Business Court - General Information
The purpose of the Business Court is to provide judicial attention and
expertise to certain complex business cases and to facilitate the timely
and appropriate resolution of such disputes.
The Superior Court of Fulton County Business Court has been operational
since October of 2005.
The Supreme Court of Georgia promulgated Atlanta Judicial Circuit Rule
1004 governing the procedures of the Business Court on June 3, 2005,
as amended on June 6, 2007, May 6, 2009 and September 2010.
Cases eligible to be heard in the Business Court must implicate one or more of the following:
- Georgia Securities Act of 1973, O.C.G.A. § 10-5-1
- UCC, O.C.G.A. §11-1-101
- Georgia Business Corporation Code, O.C.G.A. § 14-2-101
- Uniform Partnership Act, O.C.G.A. § 14-8-1
- Uniform Limited Partnership Act, O.C.G.A. § 14-9A-1
- Georgia Revised Uniform Limited Partnership Act, O.C.G.A. § 14-9-100
- Georgia Limited Liability Company Act, O.C.G.A. § 14-11-100
- Any other action that the parties and the Court believe warrants
assignment to the Business Court, including large contract and business
tort cases and other complex commercial litigation, and the value of the
relief sought is at least one million dollars.
- Cases involving personal injury, wrongful death, employment
discrimination, or low-dollar consumer class action claims, however, are
excluded from the Business Court unless all parties consent to the
Cases may be transferred to the Business Court upon the request of the assigned Judge or upon the motion of one party.
Sample Motion To Transfer Case to Business Court
- Transfer of a case may be initiated in one of two ways:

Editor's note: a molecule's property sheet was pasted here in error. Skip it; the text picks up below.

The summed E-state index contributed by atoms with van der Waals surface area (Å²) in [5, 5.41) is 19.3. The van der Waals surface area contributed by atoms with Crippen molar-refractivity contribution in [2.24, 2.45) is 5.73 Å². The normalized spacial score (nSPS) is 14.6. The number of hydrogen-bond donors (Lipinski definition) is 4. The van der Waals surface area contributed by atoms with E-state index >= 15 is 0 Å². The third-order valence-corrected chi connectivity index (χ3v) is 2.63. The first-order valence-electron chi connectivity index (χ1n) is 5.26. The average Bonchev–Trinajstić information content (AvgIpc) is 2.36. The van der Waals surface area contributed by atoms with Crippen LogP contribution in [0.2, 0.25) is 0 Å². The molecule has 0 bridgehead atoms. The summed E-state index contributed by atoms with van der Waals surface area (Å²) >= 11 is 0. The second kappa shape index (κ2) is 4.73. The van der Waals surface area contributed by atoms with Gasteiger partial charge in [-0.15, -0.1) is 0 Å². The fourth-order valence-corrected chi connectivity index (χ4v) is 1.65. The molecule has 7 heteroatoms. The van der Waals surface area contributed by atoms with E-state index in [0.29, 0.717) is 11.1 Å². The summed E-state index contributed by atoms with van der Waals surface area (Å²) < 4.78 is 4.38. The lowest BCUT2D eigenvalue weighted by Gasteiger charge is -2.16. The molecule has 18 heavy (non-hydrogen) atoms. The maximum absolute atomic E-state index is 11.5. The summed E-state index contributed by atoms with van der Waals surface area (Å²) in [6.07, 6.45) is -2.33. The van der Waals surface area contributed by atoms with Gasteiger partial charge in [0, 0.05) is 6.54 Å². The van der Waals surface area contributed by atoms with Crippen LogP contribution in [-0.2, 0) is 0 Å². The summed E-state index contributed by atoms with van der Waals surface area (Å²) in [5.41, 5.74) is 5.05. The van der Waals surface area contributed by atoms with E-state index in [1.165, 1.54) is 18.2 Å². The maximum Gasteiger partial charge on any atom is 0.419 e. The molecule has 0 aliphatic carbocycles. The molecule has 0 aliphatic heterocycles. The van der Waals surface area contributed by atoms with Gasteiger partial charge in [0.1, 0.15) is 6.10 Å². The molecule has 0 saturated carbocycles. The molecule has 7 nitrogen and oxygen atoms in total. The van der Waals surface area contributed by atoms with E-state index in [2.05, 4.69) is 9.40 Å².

Graphic Depiction of Transfer Process
- The original assigned Superior Court Judge may request that a case be transferred to the Business Court, with notice to the parties.
- One party (or both in a joint filing) may file a motion with the original assigned Superior Court Judge to request that the case be transferred to the Business Court.
(In light of the 2009 Rule Amendment, a revised sample motion is provided. It requires Microsoft Word or OpenOffice to open.)
- If a party opposes transfer, it may file a brief in opposition to the proposed transfer within twenty (20) days after the motion of one party or the request of the assigned Judge to transfer the case. Any response to such objection shall be promptly filed.
- The Business Court Committee will vote on all potential transfers to ensure that each case satisfies the requirements of Atlanta Judicial Circuit Rule 1004.
- If the case is denied, it remains with the original assigned Superior Court Judge.
- If the case is accepted as a Business Court case, the Chief Judge will sign an Order transferring the case.
- If your case is accepted into the Business Court on a Motion to transfer, the moving party/parties are responsible for
paying a transfer fee in an amount not to exceed $2,500, as set forth in the "Standing Order Regarding Transfer Fee Amount"
found here. The transfer fee is used exclusively to fund the Business Court.